1916 ~ 2013|
H. Rush Spedden, Engineer/Scientist, Teacher, Historian and Skier passed away on December 27, 2013 at the age of 97. Born in Colville, WA in 1916, Rush grew up in a west in transition from horses to cars. As a teenager he witnessed the impact of the Great Depression. To pay for college, he worked summers in a silver mine in the mountains of Idaho, advancing from an underground mucker to a mill operator. He graduated from the University of Washington in Mining Engineering and went on to receive a Master's degree at Montana School of Mines. In 1940 he was recruited to MIT to join Dr. A.M. Gaudin's new mineral processing group which became world-renowned for advancements in the science of mineral processing. In 1942, as part of the war effort, Rush was sent to Bolivia to boost production of tin. In 1944, he was commissioned as a Lieutenant in the Army and sent to Europe in the Corps of Engineers. He was stationed in Bavaria with responsibilities for reinstituting coal production. In 1946, he returned to MIT as an Assistant Professor.
A skilled white water canoeist, Rush met his future bride, Betty (also a skilled canoeist) on an Appalachian Mountain Club trip in 1948. They were married in 1951.
Rush joined Union Carbide in New York in 1952, advancing to Director of Research. His duties took him to Africa and South America working on recovery of exotic metal used in batteries and nuclear devices. It was in this period that he received the first of his many patents for inventions in the field of metallurgy. In 1964 he was recruited to be Director of Research for Kennecott Copper's Western Mining Division in Salt Lake City, UT. Also in that year he was awarded an Honorary Professional Degree in Mineral Dressing by the Montana School of Mines. Rush was a life-long advocate of the Society of Mining Engineers of AIME starting as president of his student section to being named President of the Society of Mining Engineers in 1970. Rush also mentored many young engineers, encouraging them to join the mission to meet the growing need for efficient recovery and utilization of mineral resources. For his dedication to the advancement of mineral processing technology. Rush was honored with the Robert H. Richards award by AIME. Rush retired from Kennecott in 1977, but continued to consult in the field for many years after that.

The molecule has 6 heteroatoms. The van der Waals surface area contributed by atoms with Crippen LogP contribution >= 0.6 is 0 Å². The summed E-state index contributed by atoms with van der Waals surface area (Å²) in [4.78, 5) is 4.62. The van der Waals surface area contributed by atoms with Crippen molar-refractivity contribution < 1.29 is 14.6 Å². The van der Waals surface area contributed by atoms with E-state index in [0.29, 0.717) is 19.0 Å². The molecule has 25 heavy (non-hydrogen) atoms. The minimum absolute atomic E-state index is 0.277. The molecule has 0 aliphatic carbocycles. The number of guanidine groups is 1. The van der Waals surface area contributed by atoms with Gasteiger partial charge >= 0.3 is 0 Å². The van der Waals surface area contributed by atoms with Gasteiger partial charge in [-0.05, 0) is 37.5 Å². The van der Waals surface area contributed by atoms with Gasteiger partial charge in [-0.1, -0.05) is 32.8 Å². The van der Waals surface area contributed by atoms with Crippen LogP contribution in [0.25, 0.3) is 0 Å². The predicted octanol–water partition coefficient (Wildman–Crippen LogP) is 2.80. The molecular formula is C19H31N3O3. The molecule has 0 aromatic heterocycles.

Rush had a broad range of interests. He was always an avid historian and geologist, and a professor at heart. He could be counted on for absolutely fascinating impromptu lectures on a broad range of subjects. His family has fond memories of driving around the country learning of the flow of history both in geological and human terms. In 1972 he started tracing the pioneer trails through Utah, correcting many misconceptions through the use of science, great detective work and the latest technologies. The Bureau of Land Management asked Rush to mark the route of the Hastings Cutoff west of Salt Lake (the route taken by the ill-fated Donner party and by those heading west for the California gold rush). In later years he directed his attention to the trails near Fort Bridger. He was the author of numerous historical articles and he wrote the Hastings Cutoff section of Peter DeLafosse's 1994 book Trailing the Pioneers. Rush's work has also been cited by others in their publications. In 2011 at the age of 94, Rush was awarded the Oregon-California Trails Association's Merrill Mattes Award for Excellence in writing for his article published a year earlier titled "Lansford Hastings, Orson Pratt, Google Earth and GPS" in which Rush used modern technology to calculate the "instrument error" in Orson Pratt's sextant and then based on that and ground observation (in Rush's Jeep), he successfully identified a lost section of the trail the first Mormons took to Salt Lake. In another enthralling piece of detective work, Rush gives a compelling argument for the T.H. Jefferson of an early map of the Hasting's Cutoff being Thomas Hemings Jefferson, the son of Thomas Jefferson and Sally Hemings.
Rush has been a life-long skier. He told of skiing on barrel staves as a young boy. Rush and Betty went skiing at Mt. Tremblant in Canada for their honeymoon. Rush was a founder of the "Wild old Bunch" at Alta, a nationally known collection of older skiers. He coined the name when he produced a home movie of his friends skiing powder and put it to music. Many will remember his graceful powder skiing style and the fact that he continued to ski the powder into his 90's.
Rush is survived by his wife and lifelong companion in many wonderful adventures, Betty, and his four children, Sarah, David, Rick and Catherine and four grandchildren.
A memorial service will be held in the early spring; a time and place will be posted on www.WildoldBunch.org. In lieu of flowers, please make donations to the Alf Engen Ski Museum Foundation or your preferred charity.
Published in Salt Lake Tribune from Jan. 2 to Jan. 3, 2014